Martin Stillman, MD, JD, is a physician, lawyer and a mediator who has a particular interest in mediating conflict within healthcare and understanding and minimizing physician burnout. He is a practicing internist at Hennepin County Medical Center in Minneapolis, Minnesota, where he also serves as the Mediation and Conflict Resolution Officer, an Assistant Chief for the Department of Medicine and Assistant Director of the Institute of Professional Worklife. Additionally, he is an Associate Professor of Medicine at the University of Minnesota Medical School and teaches about medical error, medical malpractice, disclosure of unexpected patient outcomes and the risk management aspects of physician-patient relations and communication. Recently, Dr. Stillman responded to questions posed by Catherine Williams and Janet Puro on the topic of physician burnout and its impact on medical liability risk.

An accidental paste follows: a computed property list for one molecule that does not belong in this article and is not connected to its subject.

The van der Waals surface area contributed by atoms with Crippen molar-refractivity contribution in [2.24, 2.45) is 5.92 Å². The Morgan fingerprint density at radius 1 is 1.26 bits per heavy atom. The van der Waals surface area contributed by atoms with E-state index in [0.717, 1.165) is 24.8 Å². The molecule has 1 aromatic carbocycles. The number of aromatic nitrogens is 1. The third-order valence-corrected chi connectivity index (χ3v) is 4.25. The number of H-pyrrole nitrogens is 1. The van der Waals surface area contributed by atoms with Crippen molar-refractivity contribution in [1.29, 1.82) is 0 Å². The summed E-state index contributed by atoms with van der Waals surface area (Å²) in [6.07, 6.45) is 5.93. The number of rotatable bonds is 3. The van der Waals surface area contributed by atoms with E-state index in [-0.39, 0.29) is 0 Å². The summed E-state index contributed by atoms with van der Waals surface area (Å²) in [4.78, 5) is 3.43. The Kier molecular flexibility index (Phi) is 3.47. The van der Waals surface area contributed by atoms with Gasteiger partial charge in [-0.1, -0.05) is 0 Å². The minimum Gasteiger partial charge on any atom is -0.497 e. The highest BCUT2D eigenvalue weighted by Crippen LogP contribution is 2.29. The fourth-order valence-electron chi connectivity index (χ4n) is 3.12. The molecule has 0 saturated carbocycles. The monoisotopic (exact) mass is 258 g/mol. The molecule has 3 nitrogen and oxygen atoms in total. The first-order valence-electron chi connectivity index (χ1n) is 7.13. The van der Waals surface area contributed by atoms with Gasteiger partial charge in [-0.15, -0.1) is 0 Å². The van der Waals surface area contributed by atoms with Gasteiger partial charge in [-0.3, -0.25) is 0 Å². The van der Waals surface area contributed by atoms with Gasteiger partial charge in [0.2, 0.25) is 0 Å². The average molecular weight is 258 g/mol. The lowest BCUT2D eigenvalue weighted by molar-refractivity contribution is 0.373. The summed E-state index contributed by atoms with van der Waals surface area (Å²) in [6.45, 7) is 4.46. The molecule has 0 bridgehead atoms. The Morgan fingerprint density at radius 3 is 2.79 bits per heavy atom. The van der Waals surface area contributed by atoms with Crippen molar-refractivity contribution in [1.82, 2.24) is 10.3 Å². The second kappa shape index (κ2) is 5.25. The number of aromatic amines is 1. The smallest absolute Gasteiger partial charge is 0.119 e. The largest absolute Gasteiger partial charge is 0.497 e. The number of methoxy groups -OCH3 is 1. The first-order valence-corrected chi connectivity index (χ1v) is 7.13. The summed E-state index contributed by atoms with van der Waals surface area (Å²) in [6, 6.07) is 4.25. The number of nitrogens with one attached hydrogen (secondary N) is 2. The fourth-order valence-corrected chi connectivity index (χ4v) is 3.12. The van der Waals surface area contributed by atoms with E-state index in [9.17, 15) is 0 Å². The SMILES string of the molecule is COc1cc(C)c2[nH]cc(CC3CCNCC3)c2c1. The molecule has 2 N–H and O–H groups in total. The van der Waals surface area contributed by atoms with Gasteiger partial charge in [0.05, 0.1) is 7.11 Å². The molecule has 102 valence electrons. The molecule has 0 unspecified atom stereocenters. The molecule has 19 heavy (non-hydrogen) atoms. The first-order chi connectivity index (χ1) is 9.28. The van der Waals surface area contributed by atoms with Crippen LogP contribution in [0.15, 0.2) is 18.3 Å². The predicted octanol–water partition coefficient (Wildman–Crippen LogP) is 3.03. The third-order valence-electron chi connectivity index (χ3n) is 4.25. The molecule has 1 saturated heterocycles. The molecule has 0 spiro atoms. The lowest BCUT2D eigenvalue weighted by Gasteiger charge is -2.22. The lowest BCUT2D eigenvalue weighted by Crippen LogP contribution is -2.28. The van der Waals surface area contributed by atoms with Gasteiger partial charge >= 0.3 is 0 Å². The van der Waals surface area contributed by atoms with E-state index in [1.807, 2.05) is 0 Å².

MDAdvisor: As a physician who also has a law degree, how did you become interested in the topic of physician burnout?
Stillman: I have had an interest in the intersection of medicine and the law for a long time, and more recently, this has included mediation. In my role as Mediation and Conflict Resolution Officer at my hospital, I work to reduce and mediate conflict between providers or groups of providers so that they can move forward in a productive way and ultimately, deliver safer patient care. In this work, physician burnout had been an issue that continued to come up, and I developed an interest in educating others about burnout and burnout reduction.
MDAdvisor: How do you define physician burnout?
Stillman: Physician burnout is usually the result of some sort of prolonged stress that leads to a number of significant implications. This can include higher rates of depression, fatigue and anxiety. In some physicians who are burned out, there is a higher rate of substance abuse, increased incidents of sleep disturbances, broken relationships and even increased rates of suicide. Physician burnout can also appear as a loss of interest in and enthusiasm for work as well as increased frustration and emotional exhaustion. All of this in turn can lead to decreased empathy for patients, as well as a decreased sense of personal worth and professional accomplishment.